Kai Ryssdal: We're coming up on the one-year anniversary of the Japanese earthquake and tsunami -- and, with it, the end of the toughest year the nuclear power industry's had in a good long while.
Since January of last year, the number of reactors online around the world has fallen sharply and raised sharp questions about what was looking for a while there like a nuclear power rennaissance of sorts. No country counted more on that revival than France, as Christopher Werth reports.
Christopher Werth: France has invested aggressively in nuclear power. It gets a whopping 75 percent of its electricity from it and has 58 reactors spread all over the country. Here on the rugged coast of Normandy, number 59 is well underway.
The reactor being built here is what's known as the European Pressurized Reactor, or EPR, designed by Areva. The French company's executive, Jacques Besnainou, says it's the first of a whole new generation of nuclear reactors.
Jacques Besnainou: It's a very, very safe reactor. And it's been built after lessons learned from different accidents.
Accidents such as Three Mile Island, Chernobyl, and even the September 11th terrorist attacks.
Besnainou: For example, it can resist a crash from a commercial airplane. And it can withstand a core meltdown.
The French government has always hoped the EPR would become a poster child for France's expertise in nuclear technology, and that Areva would build many more of them all over the world.
Stephen Thomas, a professor of energy policy at the University of Greenwich, says the French state has about a 90 percent stake in the company.
Stephen Thomas: France saw itself as a center for nuclear technology. And what they were looking for was to build maybe one or two in France, which would demonstrate their skills and would open up an export market for them.
But Kash Burchett, an energy analyst at IHS Global Insight, says the EPR reactor being built in France, and another in Finland, are now years behind schedule due to construction delays. And at nearly $8 billion apiece, the price tag is now double the original estimate.
Kash Burchett: It's certainly not worked out to the kind of poster child that the French government had hoped for it to be.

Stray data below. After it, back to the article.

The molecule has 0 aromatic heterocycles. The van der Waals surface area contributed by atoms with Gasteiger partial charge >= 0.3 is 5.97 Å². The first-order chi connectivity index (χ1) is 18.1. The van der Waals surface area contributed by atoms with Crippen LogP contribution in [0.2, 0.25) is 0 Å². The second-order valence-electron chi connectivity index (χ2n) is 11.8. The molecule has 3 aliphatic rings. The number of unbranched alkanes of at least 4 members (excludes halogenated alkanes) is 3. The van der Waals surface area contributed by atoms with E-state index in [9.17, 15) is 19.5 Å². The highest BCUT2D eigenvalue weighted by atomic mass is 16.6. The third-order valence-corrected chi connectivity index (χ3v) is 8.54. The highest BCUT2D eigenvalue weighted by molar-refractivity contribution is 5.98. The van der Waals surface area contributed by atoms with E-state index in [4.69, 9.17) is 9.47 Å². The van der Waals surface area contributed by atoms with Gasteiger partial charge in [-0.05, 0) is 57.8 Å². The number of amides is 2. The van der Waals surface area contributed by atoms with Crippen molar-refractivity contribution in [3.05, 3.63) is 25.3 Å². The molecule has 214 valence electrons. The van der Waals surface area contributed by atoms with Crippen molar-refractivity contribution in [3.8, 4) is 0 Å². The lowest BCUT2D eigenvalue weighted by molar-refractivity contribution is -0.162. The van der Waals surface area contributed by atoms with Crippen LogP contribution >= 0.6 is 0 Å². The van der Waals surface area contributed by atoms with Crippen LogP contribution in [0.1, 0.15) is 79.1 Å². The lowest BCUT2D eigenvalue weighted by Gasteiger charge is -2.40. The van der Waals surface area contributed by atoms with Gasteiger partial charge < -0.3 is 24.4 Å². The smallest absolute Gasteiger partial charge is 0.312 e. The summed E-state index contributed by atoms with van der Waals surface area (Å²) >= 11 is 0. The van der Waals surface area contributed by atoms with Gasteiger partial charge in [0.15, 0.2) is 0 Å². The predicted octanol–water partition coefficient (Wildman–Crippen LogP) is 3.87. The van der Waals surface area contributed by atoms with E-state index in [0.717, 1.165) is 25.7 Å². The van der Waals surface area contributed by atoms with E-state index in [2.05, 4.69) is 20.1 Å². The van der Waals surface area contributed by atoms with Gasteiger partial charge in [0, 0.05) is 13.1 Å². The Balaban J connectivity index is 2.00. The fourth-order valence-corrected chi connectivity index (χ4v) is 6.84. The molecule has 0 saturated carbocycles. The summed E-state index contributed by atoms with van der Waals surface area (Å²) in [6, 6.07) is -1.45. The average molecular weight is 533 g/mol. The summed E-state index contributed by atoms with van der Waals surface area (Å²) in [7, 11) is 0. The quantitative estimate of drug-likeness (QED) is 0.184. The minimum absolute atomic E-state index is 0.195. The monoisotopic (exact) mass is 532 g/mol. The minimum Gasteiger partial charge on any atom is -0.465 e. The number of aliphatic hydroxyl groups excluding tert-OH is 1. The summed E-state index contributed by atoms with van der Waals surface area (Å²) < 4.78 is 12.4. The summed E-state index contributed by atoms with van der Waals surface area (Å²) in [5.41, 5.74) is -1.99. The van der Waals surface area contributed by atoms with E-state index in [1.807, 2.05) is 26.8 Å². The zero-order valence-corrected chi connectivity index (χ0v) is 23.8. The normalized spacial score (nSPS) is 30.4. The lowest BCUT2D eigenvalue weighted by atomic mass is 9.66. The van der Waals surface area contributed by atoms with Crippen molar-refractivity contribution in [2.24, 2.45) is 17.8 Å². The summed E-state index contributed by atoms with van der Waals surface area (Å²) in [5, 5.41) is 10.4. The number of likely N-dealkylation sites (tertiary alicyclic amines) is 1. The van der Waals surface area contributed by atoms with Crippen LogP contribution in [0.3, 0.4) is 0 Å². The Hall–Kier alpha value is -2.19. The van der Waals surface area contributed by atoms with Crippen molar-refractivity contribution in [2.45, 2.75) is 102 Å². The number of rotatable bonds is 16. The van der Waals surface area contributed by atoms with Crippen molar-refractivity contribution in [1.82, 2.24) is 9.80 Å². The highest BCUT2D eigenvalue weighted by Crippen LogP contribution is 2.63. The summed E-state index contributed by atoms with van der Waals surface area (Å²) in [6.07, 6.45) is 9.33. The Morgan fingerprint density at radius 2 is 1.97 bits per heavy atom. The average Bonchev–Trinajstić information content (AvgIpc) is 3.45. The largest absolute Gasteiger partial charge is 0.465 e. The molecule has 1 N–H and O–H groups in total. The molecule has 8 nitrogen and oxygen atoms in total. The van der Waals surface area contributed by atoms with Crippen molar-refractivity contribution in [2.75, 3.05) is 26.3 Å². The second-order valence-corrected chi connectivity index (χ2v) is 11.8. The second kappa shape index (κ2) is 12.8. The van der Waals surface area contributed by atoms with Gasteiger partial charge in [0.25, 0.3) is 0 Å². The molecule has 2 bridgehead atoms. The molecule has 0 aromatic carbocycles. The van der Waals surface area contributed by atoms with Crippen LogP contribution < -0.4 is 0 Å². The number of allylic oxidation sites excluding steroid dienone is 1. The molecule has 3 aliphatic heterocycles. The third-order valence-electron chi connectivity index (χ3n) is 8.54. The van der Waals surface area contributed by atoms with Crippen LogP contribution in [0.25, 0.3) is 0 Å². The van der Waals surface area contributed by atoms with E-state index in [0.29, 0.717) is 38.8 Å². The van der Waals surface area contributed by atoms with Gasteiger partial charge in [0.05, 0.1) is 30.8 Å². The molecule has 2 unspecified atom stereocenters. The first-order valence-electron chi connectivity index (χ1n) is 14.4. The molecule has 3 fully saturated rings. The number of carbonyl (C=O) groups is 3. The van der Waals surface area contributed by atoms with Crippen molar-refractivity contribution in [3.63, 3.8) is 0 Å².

Since the earthquake and tsunami in Japan last year that damaged the nuclear plant at Fukushima, Germany and a handful of other countries have decided to pull out of nuclear power altogether. They've closed down existing plants and canceled plans for new ones. Burchett says that same skepticism is striking a chord in France, where nuclear power has enjoyed wide support in the past.
Burchett: The popularity of nuclear power has been sinking for quite sometime, well before Fukushima.
France heads into an election this year. And Francois Hollande, the Socialist candidate, is polling well ahead of president Nicolas Sarkozy. Hollande, has vowed to drastically reduce France's reliance on nuclear power.
Olivier Ferrand is a politician with the Socialist Party.
Olivier Ferrand: France is the only country in the world where nuclear energy is so high. So the idea is to have a more balanced approach.
If the nuclear industry is feeling less welcome in France, it's already begun looking for growth in emerging markets. China, for example, is building two of Areva's new EPR reactors.
Bertrand Barre, an adviser to Areva, says Fukushima actually demonstrates the safety advantages of the company's EPR design.
Bertrand Barre: If instead of the four old plants, which were destroyed in the Fukushima accident, we had had two EPRs, and there are the same earthquake, and the same tsunami, we wouldn't have today a Fukushima accident.
But we do. And it could be another tough year for the nuclear industry. Areva is now facing its first ever operating loss -- upwards of $2 billion -- as demand for its services declines. The company has announced 1,500 job cuts in the months ahead.
In France, I'm Christopher Werth for Marketplace.
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